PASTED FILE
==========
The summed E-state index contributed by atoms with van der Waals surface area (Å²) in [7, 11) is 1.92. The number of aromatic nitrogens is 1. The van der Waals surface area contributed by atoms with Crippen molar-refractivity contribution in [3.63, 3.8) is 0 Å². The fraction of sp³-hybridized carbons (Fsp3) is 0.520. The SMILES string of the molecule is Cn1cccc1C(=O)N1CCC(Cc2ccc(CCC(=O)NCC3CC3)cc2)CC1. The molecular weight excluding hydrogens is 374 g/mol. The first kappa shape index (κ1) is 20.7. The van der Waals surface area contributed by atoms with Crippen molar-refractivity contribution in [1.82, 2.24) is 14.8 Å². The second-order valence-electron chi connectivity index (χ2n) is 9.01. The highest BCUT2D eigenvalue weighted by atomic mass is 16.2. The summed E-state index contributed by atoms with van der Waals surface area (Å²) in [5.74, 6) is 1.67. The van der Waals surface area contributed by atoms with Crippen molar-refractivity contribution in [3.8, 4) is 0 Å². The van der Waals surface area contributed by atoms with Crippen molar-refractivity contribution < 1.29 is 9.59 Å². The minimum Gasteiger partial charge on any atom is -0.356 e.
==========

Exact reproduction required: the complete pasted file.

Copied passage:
The summed E-state index contributed by atoms with van der Waals surface area (Å²) in [7, 11) is 1.92. The number of aromatic nitrogens is 1. The van der Waals surface area contributed by atoms with Crippen molar-refractivity contribution in [3.63, 3.8) is 0 Å². The fraction of sp³-hybridized carbons (Fsp3) is 0.520. The SMILES string of the molecule is Cn1cccc1C(=O)N1CCC(Cc2ccc(CCC(=O)NCC3CC3)cc2)CC1. The molecular weight excluding hydrogens is 374 g/mol. The first kappa shape index (κ1) is 20.7. The van der Waals surface area contributed by atoms with Crippen molar-refractivity contribution in [1.82, 2.24) is 14.8 Å². The second-order valence-electron chi connectivity index (χ2n) is 9.01. The highest BCUT2D eigenvalue weighted by atomic mass is 16.2. The summed E-state index contributed by atoms with van der Waals surface area (Å²) in [5.74, 6) is 1.67. The van der Waals surface area contributed by atoms with Crippen molar-refractivity contribution in [3.8, 4) is 0 Å². The van der Waals surface area contributed by atoms with Crippen molar-refractivity contribution < 1.29 is 9.59 Å². The minimum Gasteiger partial charge on any atom is -0.356 e.